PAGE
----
performance in a compact configuration that more people could fully enjoy.
As sketches were drawn and ideas developed, the team gradually began to
focus on a guiding theme that could express the image of a downtown party
bike. One that could drop in and meet the friends at the local hangout,
attract admiring looks and comments with its distinctive design and superb
quality of parts and execution, and then take off in a roar of wheel-lofting
power and performance to back up its impressive looks: a “Bar Star and Twist
With this fun-loving image firmly in mind, the CB1000R’s development team
set about making a compact, great-handling midsized runabout that packs an
eye-opening punch of exhilarating litre-class acceleration with each and
every twist of its throttle. One that offers smooth, easy control even in
dense traffic, yet is always ready to back up its wildcat looks with quick
dashes of pleasure-producing power and nimble handling along winding roads
that anyone would want to enjoy again and again.
The CB1000R’s list of exciting features include:
Coolly sophisticated ‘Bar Star’ image with exciting Performance Naked
‘ Mass forward’ design concept positions rider forward, as emphasised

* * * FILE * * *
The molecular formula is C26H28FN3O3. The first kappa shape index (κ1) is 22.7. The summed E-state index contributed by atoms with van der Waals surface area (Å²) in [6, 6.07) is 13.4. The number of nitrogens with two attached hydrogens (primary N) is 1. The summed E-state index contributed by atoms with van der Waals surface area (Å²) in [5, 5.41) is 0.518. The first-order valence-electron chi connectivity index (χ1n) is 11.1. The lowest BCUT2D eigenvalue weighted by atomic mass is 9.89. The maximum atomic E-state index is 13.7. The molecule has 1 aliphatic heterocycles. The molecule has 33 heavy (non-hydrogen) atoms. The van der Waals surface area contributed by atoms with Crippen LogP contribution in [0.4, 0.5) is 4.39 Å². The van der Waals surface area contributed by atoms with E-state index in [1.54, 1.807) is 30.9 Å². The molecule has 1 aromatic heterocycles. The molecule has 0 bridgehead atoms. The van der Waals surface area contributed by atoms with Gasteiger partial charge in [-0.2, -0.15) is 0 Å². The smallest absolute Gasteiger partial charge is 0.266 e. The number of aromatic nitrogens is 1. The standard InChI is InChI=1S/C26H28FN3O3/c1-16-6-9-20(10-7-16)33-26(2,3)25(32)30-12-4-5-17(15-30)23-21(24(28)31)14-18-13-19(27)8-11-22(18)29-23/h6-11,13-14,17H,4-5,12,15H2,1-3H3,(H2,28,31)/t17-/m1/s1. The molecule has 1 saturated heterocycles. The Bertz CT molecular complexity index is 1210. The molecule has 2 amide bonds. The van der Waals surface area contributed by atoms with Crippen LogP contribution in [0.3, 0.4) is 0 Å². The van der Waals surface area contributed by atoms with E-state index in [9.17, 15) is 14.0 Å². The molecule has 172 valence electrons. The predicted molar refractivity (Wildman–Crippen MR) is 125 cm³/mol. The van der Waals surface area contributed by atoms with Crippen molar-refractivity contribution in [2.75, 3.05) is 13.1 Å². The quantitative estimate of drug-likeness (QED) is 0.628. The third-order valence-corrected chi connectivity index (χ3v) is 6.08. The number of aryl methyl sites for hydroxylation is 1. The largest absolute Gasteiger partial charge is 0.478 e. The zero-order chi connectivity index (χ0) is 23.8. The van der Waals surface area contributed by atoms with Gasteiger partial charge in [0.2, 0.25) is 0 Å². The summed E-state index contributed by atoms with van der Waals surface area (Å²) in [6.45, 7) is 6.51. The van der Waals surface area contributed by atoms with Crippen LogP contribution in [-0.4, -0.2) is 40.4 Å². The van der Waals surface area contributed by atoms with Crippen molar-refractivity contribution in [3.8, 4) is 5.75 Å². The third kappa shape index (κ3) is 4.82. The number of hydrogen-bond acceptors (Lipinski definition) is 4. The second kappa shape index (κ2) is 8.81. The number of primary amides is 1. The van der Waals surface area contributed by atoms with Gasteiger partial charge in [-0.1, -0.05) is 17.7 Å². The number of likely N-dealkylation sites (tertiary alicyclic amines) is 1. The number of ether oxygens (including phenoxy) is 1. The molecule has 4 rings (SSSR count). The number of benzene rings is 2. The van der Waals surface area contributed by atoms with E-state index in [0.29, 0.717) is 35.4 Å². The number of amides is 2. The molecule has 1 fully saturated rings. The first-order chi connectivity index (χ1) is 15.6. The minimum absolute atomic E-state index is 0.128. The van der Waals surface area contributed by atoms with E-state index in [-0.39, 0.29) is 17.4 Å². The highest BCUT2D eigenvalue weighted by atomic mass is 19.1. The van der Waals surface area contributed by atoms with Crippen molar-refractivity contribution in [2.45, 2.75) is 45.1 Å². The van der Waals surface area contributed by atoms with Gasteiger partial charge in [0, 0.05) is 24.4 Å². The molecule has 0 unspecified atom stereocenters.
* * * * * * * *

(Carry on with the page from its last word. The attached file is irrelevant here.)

by short, compact tail cowl.
Eye-catching high-tech–look parts integrated with sophisticated
overall design that grabs attention.
Angular-looking, semi-underslung stainless steel exhaust system lowers
centre of gravity for lighter, more responsive handling and an
New-design triangular multi-reflector headlight integrated into
compact bikini cowl with unique LED position light.
Swift-handling, fully adjustable 43mm inverted front fork.
Lightweight and rigid single-sided cast aluminium Pro- Arm swingarm
supported by adjustable Monoshock rear suspension.
Wide, high-performance Super Sports-class radial tyres.
Lightweight 310mm floating front disc brakes with radial-mount
4-piston callipers. 256mm dual-piston calliper rear disc brake.
Combined-ABS version features 3-piston front brake callipers and
advanced antilock brake system for confident control in all braking
For those who relish the attention that comes with riding a
true performer, and the performance to back it up, the totally new CB1000R
features stunning styling, breathtaking engine performance and comfortably
quick handling in a compact litre-class road burner that anyone can enjoy.
We think the Honda CB1000R is quite all right. Not